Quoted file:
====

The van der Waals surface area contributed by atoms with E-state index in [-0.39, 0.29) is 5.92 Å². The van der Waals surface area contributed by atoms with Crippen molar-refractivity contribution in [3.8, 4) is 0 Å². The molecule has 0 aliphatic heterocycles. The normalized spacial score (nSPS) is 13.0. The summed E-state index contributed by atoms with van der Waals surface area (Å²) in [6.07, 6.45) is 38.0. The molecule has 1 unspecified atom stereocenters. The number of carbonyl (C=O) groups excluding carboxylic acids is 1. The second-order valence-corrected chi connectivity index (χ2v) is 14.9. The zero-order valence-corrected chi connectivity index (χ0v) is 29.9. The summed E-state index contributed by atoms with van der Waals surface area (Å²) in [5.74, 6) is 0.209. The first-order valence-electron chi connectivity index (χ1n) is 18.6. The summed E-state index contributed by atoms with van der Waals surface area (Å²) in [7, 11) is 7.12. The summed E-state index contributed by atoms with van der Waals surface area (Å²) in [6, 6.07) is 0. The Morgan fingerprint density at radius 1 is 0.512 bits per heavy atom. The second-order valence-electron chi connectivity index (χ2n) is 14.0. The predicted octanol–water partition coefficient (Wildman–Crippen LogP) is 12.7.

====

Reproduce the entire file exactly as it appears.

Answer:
The van der Waals surface area contributed by atoms with E-state index in [-0.39, 0.29) is 5.92 Å². The van der Waals surface area contributed by atoms with Crippen molar-refractivity contribution in [3.8, 4) is 0 Å². The molecule has 0 aliphatic heterocycles. The normalized spacial score (nSPS) is 13.0. The summed E-state index contributed by atoms with van der Waals surface area (Å²) in [6.07, 6.45) is 38.0. The molecule has 1 unspecified atom stereocenters. The number of carbonyl (C=O) groups excluding carboxylic acids is 1. The second-order valence-corrected chi connectivity index (χ2v) is 14.9. The zero-order valence-corrected chi connectivity index (χ0v) is 29.9. The summed E-state index contributed by atoms with van der Waals surface area (Å²) in [5.74, 6) is 0.209. The first-order valence-electron chi connectivity index (χ1n) is 18.6. The summed E-state index contributed by atoms with van der Waals surface area (Å²) in [7, 11) is 7.12. The summed E-state index contributed by atoms with van der Waals surface area (Å²) in [6, 6.07) is 0. The Morgan fingerprint density at radius 1 is 0.512 bits per heavy atom. The second-order valence-electron chi connectivity index (χ2n) is 14.0. The predicted octanol–water partition coefficient (Wildman–Crippen LogP) is 12.7.